• To exploit the potential of further indigenous resources in Europe. In this respect, increased attention should be paid to renewable energy and other clean conventional options. This will in turn bring the cost of low carbon technologies down, while at the same time it will promote co-ordinated and efficient European industrial value chains, from the supply of materials to the assembling of the final product.
  • To develop an integrated energy system. The internal energy market must be strengthened through smarter and more integrated EU energy grids. More attention must be paid to the incorporation of technologies into the energy system for more sustainable, cost-efficient solutions, economies of scale and to address increasing energy prices.
  • To reach out and engage. This requires cooperation with our international partners where there is clear added value. There is also a need to integrate the social science and humanities dimension into energy research. We must empower and engage further with the citizen by raising awareness about the need to develop innovative solutions.

The role that nuclear energy plays in Europe's overall energy mix should not be overlooked. Since nuclear energy remains an important technology of choice for many Member States, the Commission will maintain and develop research into this area. With a budget of over €1.6 billion, the five-year Euratom Programme will support nuclear research and training activities particularly for improving nuclear safety, security and radiation protection. It will, therefore, contribute to the long-term decarbonisation of the energy system in a safe, efficient and secure way.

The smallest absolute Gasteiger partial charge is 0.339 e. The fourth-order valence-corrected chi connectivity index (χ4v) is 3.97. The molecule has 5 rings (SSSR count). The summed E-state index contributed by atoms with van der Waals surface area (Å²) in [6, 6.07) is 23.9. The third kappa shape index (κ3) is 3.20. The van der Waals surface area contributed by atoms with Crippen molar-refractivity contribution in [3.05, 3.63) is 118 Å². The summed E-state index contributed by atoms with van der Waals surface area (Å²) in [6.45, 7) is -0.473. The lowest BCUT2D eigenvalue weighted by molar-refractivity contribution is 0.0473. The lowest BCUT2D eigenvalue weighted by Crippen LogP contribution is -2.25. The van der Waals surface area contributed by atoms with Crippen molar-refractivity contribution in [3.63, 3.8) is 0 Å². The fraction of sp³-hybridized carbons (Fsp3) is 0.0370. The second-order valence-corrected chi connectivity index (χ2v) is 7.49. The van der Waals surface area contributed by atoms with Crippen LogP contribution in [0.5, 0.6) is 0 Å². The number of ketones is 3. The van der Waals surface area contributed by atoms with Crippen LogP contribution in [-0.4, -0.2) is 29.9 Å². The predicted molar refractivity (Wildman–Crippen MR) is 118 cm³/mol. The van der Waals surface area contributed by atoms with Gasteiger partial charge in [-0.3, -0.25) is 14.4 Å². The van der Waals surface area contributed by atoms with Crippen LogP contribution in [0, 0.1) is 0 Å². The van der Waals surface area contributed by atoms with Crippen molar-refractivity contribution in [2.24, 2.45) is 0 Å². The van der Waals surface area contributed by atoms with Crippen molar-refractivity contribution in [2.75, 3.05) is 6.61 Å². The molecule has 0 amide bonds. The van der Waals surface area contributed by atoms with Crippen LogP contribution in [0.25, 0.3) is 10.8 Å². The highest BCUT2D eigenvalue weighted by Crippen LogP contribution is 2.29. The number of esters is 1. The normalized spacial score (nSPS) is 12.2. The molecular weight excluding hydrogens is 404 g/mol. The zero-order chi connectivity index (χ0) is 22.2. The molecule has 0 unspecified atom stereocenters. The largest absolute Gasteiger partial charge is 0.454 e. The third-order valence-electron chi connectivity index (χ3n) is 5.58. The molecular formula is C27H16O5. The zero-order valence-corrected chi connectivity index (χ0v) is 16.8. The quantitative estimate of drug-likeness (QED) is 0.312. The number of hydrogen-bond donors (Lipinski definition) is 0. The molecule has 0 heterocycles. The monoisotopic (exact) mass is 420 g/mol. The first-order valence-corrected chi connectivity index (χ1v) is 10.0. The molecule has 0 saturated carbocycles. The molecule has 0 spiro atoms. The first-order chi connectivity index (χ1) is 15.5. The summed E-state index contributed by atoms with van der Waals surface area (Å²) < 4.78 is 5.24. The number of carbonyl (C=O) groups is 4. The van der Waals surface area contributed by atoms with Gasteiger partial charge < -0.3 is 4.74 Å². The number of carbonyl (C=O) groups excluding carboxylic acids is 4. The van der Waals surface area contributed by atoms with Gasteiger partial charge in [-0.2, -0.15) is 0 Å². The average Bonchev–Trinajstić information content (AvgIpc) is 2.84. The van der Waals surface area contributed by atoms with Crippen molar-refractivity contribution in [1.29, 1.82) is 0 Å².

New possibilities have been created so that Horizon 2020 funding can be combined with private and national funds, and with support from other European programmes such as the Structural Funds. In particular, Horizon 2020 will help mobilise private investment by making access to risk finance easier. This will leverage substantial investment in key research and innovation sectors, such as energy, which are strategic for reinforcing Europe's international competitiveness.

Over the next seven years, it is expected that more than €1 billion will be invested in the public-private partnership on 'Fuel Cells and Hydrogen'. This partnership with industry will accelerate the market introduction of carbon-lean energy systems based around fuel cells and hydrogen technologies, with significant potential applications in many sectors, including transport and power generation.

The central pillar for the coordination of research and innovation actions between Member States and the EU programmes is the Strategic Energy Technology Plan (SET Plan). It triggered investment in low-carbon technologies across the EU from €3.2 billion in 2007 to €5.4 billion in 2010. This investment is expected to substantially increase under Horizon 2020 with the development of a single integrated roadmap and action plan for coordinated investments for: energy efficiency; competitive lowcarbon energy; and smart cities and communities. This roadmap and action plan will take account of each Member State's preferred energy mix, and will provide greater support for first-of-a-kind, large-scale investments in technologies that have been successfully demonstrated at small scale but which are not yet commercially mature.

Horizon 2020 provides a means to accelerate innovation in cutting-edge, low-carbon technologies, to support the energy transition and help secure Europe's competitiveness by creating growth and jobs. We are convinced that by putting innovation at the heart of the energy transition the EU can bridge the gap between research and the market and take its place as a world leader in clean energy technologies and services